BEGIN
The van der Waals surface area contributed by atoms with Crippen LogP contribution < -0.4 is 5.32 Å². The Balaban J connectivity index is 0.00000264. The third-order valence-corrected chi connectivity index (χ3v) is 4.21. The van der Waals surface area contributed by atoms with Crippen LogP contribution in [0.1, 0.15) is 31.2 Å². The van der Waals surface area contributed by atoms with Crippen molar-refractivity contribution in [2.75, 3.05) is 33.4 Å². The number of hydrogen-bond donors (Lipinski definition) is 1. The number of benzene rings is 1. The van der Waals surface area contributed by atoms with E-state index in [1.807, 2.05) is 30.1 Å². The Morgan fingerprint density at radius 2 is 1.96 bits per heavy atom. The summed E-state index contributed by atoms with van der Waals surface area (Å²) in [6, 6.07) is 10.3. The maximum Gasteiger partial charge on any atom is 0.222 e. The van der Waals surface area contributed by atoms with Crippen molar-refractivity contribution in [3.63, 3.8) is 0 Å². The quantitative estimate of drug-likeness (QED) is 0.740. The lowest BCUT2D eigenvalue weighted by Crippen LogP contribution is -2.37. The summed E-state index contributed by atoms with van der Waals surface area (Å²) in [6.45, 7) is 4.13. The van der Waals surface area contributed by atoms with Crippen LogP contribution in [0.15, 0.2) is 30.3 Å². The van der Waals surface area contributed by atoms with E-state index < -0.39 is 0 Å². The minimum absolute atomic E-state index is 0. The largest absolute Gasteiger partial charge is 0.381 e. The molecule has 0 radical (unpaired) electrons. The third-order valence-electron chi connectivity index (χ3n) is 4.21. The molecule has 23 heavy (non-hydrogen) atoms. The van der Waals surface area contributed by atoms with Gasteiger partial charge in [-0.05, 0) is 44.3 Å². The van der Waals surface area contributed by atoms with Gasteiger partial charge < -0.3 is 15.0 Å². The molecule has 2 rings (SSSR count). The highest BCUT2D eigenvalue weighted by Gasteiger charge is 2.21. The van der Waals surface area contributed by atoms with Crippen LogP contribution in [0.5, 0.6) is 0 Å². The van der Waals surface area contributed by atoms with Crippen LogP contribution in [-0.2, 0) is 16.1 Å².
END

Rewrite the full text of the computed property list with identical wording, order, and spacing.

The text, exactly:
The van der Waals surface area contributed by atoms with Crippen LogP contribution < -0.4 is 5.32 Å². The Balaban J connectivity index is 0.00000264. The third-order valence-corrected chi connectivity index (χ3v) is 4.21. The van der Waals surface area contributed by atoms with Crippen LogP contribution in [0.1, 0.15) is 31.2 Å². The van der Waals surface area contributed by atoms with Crippen molar-refractivity contribution in [2.75, 3.05) is 33.4 Å². The number of hydrogen-bond donors (Lipinski definition) is 1. The number of benzene rings is 1. The van der Waals surface area contributed by atoms with E-state index in [1.807, 2.05) is 30.1 Å². The Morgan fingerprint density at radius 2 is 1.96 bits per heavy atom. The summed E-state index contributed by atoms with van der Waals surface area (Å²) in [6, 6.07) is 10.3. The maximum Gasteiger partial charge on any atom is 0.222 e. The van der Waals surface area contributed by atoms with Crippen molar-refractivity contribution in [3.63, 3.8) is 0 Å². The quantitative estimate of drug-likeness (QED) is 0.740. The lowest BCUT2D eigenvalue weighted by Crippen LogP contribution is -2.37. The summed E-state index contributed by atoms with van der Waals surface area (Å²) in [6.45, 7) is 4.13. The van der Waals surface area contributed by atoms with Crippen LogP contribution in [0.15, 0.2) is 30.3 Å². The van der Waals surface area contributed by atoms with E-state index < -0.39 is 0 Å². The minimum absolute atomic E-state index is 0. The largest absolute Gasteiger partial charge is 0.381 e. The molecule has 0 radical (unpaired) electrons. The third-order valence-electron chi connectivity index (χ3n) is 4.21. The molecule has 23 heavy (non-hydrogen) atoms. The van der Waals surface area contributed by atoms with Gasteiger partial charge in [-0.05, 0) is 44.3 Å². The van der Waals surface area contributed by atoms with Gasteiger partial charge < -0.3 is 15.0 Å². The molecule has 2 rings (SSSR count). The highest BCUT2D eigenvalue weighted by Gasteiger charge is 2.21. The van der Waals surface area contributed by atoms with Crippen LogP contribution in [0.5, 0.6) is 0 Å². The van der Waals surface area contributed by atoms with Crippen LogP contribution in [-0.2, 0) is 16.1 Å².